Eradicating our heritage?

What are the first few things that come up to your mind when you think of Sliema?  Well probably traffic, lack of parking and blocks of flats.  But somewhere, behind the facade of blocks of concrete we still find some remnants of the past; buildings which seem to be of another era.

Overdevelopment and the demolition of landmarks, such as old buildings seems to have become commonplace with some developers. One of the clearest examples is Sliema. While almost the entire coastal strip is now filled with monotonous concrete blocks, one might still find some of Sliema’s iconic townhouses.

The latest case of the demolishing of a 155-year old townhouse is totally unacceptable!  Buildings from the 19th Century should be given a conservation priority and not be allowed converted into flats.


Moreover, it is shameful how, despite so many objections from NGOs, the Sliema local council and residents, such developments are given the green light.  Do the authorities ever listen to the people or are they only keen on over-developing the island and making contractors even richer than they already are?

We from ADŻ Malta Green Youth strongly oppose the demolition of our cultural heritage.  We urge the authorities to listen to us, the citizen majority and not contractors and to safeguard our heritage.  We already lost too much in the previous years and cannot afford to lose more.  It is important to act as soon as possible before it is too late and we lose even more of our limited cultural heritage we still have left!

Pascal Aloisio – ADŻ Malta Green Youth Publications Officer


Maghtab to get 22,000 solar panels

The recent proposal to install 22,000 panels at Maghtab seems pretty attractive for Malta. While indeed this decision is likely to yield more good than cause harm, nothing in this world is perfect and without an opportunity cost to consider.  Some issues will inevitably surround such projects and this brings with it several concerns.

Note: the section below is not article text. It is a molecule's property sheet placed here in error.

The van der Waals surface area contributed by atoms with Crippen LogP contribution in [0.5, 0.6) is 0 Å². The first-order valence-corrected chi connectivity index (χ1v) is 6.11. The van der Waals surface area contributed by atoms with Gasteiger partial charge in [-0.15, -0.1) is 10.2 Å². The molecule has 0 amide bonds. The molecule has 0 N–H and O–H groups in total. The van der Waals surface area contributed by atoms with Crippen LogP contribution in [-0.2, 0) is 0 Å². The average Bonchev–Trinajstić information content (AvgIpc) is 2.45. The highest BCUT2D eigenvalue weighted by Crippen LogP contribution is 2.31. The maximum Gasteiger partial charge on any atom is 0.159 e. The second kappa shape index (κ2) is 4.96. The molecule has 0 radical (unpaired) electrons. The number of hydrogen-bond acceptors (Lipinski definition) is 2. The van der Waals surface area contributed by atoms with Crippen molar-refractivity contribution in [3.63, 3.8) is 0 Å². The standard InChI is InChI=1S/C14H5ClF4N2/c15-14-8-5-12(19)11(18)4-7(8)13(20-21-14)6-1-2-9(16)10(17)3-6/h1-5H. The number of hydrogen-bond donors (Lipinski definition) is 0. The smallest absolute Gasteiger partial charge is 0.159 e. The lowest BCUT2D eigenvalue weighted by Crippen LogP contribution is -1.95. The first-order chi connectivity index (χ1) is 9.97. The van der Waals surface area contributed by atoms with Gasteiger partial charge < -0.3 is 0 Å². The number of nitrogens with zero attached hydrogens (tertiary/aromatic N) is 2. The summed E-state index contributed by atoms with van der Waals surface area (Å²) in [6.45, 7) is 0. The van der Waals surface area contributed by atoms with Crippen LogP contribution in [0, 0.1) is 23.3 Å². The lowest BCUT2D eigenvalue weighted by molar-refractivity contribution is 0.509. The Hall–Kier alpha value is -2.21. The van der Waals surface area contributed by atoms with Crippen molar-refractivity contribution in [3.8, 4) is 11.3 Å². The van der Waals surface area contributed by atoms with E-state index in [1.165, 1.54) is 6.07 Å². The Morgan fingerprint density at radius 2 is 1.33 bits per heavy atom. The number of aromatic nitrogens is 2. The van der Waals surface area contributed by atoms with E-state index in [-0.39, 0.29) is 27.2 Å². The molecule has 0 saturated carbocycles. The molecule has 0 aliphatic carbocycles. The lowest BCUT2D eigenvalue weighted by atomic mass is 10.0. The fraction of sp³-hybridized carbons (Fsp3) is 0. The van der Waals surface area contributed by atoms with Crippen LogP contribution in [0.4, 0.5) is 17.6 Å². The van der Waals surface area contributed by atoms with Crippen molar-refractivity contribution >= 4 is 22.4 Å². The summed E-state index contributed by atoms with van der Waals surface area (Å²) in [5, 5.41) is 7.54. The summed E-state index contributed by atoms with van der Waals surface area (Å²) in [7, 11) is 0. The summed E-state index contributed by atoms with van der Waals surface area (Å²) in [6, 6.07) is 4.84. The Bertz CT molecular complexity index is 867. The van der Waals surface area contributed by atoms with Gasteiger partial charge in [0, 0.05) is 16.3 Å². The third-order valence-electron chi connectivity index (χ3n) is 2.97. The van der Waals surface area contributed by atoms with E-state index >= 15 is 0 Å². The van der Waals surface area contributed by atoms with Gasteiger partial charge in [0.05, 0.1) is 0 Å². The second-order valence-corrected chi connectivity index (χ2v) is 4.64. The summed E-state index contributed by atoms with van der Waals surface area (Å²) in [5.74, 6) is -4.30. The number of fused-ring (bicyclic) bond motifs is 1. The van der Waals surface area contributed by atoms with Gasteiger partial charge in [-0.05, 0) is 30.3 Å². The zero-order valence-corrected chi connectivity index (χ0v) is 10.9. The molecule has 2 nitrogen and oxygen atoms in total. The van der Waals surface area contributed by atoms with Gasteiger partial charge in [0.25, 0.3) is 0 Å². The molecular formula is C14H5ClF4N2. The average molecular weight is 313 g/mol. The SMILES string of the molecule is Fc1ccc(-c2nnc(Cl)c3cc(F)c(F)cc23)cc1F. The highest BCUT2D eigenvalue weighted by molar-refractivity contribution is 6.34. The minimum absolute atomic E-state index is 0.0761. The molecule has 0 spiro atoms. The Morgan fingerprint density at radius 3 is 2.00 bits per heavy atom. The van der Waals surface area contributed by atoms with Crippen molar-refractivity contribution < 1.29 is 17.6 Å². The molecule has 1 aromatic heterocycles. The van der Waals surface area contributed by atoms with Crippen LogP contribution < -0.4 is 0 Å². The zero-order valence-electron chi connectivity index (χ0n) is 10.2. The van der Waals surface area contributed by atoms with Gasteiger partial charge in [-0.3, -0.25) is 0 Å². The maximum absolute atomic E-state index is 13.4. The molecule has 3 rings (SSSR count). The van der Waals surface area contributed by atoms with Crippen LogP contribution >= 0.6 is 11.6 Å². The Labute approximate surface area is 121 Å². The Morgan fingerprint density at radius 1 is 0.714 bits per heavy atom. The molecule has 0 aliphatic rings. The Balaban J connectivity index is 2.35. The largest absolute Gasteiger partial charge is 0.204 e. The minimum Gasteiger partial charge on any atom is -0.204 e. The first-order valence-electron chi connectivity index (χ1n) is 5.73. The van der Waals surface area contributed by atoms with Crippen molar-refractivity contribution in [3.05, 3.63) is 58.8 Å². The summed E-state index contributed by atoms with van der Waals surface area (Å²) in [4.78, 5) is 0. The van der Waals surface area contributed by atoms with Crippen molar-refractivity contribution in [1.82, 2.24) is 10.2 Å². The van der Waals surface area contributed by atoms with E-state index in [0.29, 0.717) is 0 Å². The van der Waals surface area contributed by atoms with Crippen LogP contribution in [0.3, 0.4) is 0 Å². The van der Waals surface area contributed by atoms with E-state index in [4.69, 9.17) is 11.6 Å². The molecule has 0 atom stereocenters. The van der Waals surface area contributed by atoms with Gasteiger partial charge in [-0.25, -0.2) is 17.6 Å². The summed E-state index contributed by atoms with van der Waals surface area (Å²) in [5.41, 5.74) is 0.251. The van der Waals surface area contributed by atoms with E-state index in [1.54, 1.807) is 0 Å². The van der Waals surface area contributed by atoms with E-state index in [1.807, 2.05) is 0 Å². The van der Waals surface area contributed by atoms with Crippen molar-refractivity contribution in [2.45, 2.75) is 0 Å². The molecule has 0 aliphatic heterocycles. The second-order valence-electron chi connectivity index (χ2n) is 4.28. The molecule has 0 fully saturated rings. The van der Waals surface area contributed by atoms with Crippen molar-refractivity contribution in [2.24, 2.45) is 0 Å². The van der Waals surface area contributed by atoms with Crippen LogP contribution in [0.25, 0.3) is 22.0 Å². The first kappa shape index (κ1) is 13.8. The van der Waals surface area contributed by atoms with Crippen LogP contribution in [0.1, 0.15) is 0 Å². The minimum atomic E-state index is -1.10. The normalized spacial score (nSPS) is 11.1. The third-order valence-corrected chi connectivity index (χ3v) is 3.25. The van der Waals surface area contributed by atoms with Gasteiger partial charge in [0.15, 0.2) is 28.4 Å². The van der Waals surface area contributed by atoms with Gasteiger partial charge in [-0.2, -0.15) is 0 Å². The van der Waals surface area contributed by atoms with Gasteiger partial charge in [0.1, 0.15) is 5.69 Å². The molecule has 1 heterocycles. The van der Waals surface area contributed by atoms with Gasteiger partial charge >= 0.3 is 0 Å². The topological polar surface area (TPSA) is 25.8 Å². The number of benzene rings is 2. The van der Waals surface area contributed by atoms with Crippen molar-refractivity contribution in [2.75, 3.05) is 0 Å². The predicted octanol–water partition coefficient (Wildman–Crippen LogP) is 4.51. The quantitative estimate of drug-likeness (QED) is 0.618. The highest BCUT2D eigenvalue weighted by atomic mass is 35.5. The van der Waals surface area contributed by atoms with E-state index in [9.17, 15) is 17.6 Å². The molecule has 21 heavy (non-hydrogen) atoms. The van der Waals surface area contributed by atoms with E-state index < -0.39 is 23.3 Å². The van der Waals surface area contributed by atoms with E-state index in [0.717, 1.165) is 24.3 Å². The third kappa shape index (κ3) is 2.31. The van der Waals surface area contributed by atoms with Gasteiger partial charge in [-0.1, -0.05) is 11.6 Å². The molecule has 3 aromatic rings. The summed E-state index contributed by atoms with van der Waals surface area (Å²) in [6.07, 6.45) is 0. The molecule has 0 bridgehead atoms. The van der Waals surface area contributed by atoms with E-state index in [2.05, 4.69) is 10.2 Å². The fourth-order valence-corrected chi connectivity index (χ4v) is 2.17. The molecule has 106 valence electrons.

Our first point for discussion is the issue of visual impacts. This largely depends on the type of panels used. Photovoltaic (Solar) Panels may have a high level of reflection, which could have an impact on wildlife, including birds which are attracted by these areas of panels because they mistake them for water bodies, which may result in injuries or death. But also humans may be negatively affected by the farm. Could the solar farm reflect light into drivers paths, say on the Coast Road, thus causing an obstruction to drivers?  Another visual impact that might arise is that due to power lines needed to transport energy.  We hope this won’t be the case and call for the authorities to carry out a visual impact assessment if such power lines are required.


Speaking of Power Lines; centralised energy generation isn’t always ideal to the energy losses it incurs. Therefore it’s always better to set up solar panels directly at the place of consumption whereby this will keep energy losses at a minimal.